Meetings were necessary first step to fixing sport
Talk is cheap. Results matter.
On Tuesday, NASCAR's benevolent dictatorship gave an audience, inviting team owners and drivers to participate in an open forum to discuss the sport's present concerns: the current economic climate coupled with the challenges of the new car, resulting in a sport that has moved beyond its plateau and into a decline.
Perhaps NASCAR's authoritarians decided to allow the garage to better resemble a democracy for a change. The sanctioning body certainly could use a fresh approach.
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Chairman Brian France and President Mike Helton welcomed honest and frank discussion on any topic the competitors wanted to discuss — from the new car and double-file restarts to the drug policy and everything in between. NASCAR provided representatives from competition, marketing and public relations to answer whatever questions were posed, and to listen to suggestions, as well.
The overwhelming response from the competitors was that the open dialogue was valuable, yet no one provided concrete solutions. It's unlikely that any advances will come to the car before the Chase. And perfecting the product must be the first step.
Despite that, team owner Rick Hendrick, who has won the last three NASCAR Cup titles, thought the two 2-hour meetings were "really good." He appreciated that "the stakeholders" had the opportunity to discuss "our future, our sport and the economy and what we can do to make it better."
"I learned a long time ago that if you get everybody involved, then they can't complain," Hendrick said. "I think that's what happens a lot in our sport, (it) is people feel like they don't have a voice. The whole economy of the world has kind of been in a ditch, and I think really NASCAR has done well if you look at NBA and the NFL, baseball and some of the things that they're going through, too.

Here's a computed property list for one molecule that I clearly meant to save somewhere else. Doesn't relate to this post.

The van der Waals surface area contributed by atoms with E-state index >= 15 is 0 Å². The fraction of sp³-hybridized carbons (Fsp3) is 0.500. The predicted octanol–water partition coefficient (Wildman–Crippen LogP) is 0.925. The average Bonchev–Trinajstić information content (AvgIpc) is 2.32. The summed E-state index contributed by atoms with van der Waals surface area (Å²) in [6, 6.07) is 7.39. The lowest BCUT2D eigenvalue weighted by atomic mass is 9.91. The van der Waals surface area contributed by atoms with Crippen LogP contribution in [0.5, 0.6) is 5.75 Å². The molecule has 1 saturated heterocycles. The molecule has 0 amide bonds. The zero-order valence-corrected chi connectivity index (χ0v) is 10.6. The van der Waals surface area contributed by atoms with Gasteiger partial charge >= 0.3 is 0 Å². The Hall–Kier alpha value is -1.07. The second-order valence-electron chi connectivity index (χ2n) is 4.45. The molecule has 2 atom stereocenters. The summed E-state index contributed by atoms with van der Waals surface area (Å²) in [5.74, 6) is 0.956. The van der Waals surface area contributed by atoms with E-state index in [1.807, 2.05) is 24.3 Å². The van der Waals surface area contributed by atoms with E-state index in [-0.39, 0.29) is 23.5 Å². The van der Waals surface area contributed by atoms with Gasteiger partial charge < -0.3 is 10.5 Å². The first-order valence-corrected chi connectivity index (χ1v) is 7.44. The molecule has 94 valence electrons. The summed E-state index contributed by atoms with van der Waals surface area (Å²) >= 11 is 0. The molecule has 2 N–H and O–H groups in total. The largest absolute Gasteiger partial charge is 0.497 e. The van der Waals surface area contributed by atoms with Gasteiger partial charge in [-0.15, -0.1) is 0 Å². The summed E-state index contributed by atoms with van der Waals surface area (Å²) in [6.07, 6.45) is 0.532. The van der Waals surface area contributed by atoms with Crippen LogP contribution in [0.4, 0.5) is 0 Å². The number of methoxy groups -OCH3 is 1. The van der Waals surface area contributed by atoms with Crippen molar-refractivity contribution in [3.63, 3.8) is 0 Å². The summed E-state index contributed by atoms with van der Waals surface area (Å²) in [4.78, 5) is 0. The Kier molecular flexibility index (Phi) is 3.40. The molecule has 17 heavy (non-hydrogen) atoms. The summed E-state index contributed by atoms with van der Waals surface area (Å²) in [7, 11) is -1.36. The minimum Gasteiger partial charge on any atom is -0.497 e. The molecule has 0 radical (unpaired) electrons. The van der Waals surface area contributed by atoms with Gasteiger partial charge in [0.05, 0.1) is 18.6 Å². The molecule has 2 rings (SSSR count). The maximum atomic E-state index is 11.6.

"I think today was a really great step towards (NASCAR) answering questions, taking some criticism and explaining why some things are like they are, and giving everybody a chance to speak up. I think if we can do more of these, then we can see that we all can work together to make this thing better."
Having spent 25 years in NASCAR, Hendrick remembers when the "open door" policy wasn't so open door.
"I remember Felix (Sabates), Chuck Ryder (former owner of Bahari Racing) and I went up to (late NASCAR Chairman) Bill France at Talladega — I don't know how many years ago it was — and said that we were a little concerned as owners about how this was going to be," Hendrick recalled. "He said, 'Let me just tell you, I don't need you, I don't need you and I don't need you — all I need is somebody to pass.' As I stood there with Ryder and Felix in shock, I thought, 'Is he kidding or is he serious?' I think they recognize that the world has changed."
That point wasn't lost on NASCAR's chairman.
France called the meeting "productive," but he believes the sport needs a better line of communications with owners and drivers.
"We can all gain more when we're sharing ideas and have an open exchange on the issues that mean the most to them," France said. "We have a lot of stakeholders and they're central to the success of NASCAR."
Despite some drivers' disdain for the car, its inability to turn and the difficulty it takes to pass in the pack, France still feels it puts on a good show and it's considerably safer than the old model.
But like other areas, NASCAR is open to ideas.
"Clearly, there are some adjustments that we learned today that can be incorporated without changing the financial models for the team owners dramatically," France said. "We want to be open to that, and we were."
NASCAR is expected to hold similar meetings in the future, with sufficient notice to the teams so competitors can work it into their schedules. What remains to be seen is whether the competitors will receive any repercussions from speaking out in the meetings or in public. Could opposing NASCAR result in an unfavorable decision down the line? Could officials be less forgiving in the inspection line? Could a driver be detained during practice?
Only time will tell how responsive the sanctioning body truly will be. Still, there is a sense of comfort knowing the lines of communication are open.
"NASCAR bringing us in as drivers and owners and crew chiefs to be able to sit there and talk about the things that we can do to make the sport better," said driver Ryan Newman, "that is what's enlightening — the fact that we're doing it as a group and communicating.
"The old school way has worked for a long time — going up in the truck and talking about it. But doing it as a group is what is really important. You have to at least consider the majority of people's opinions and not just one."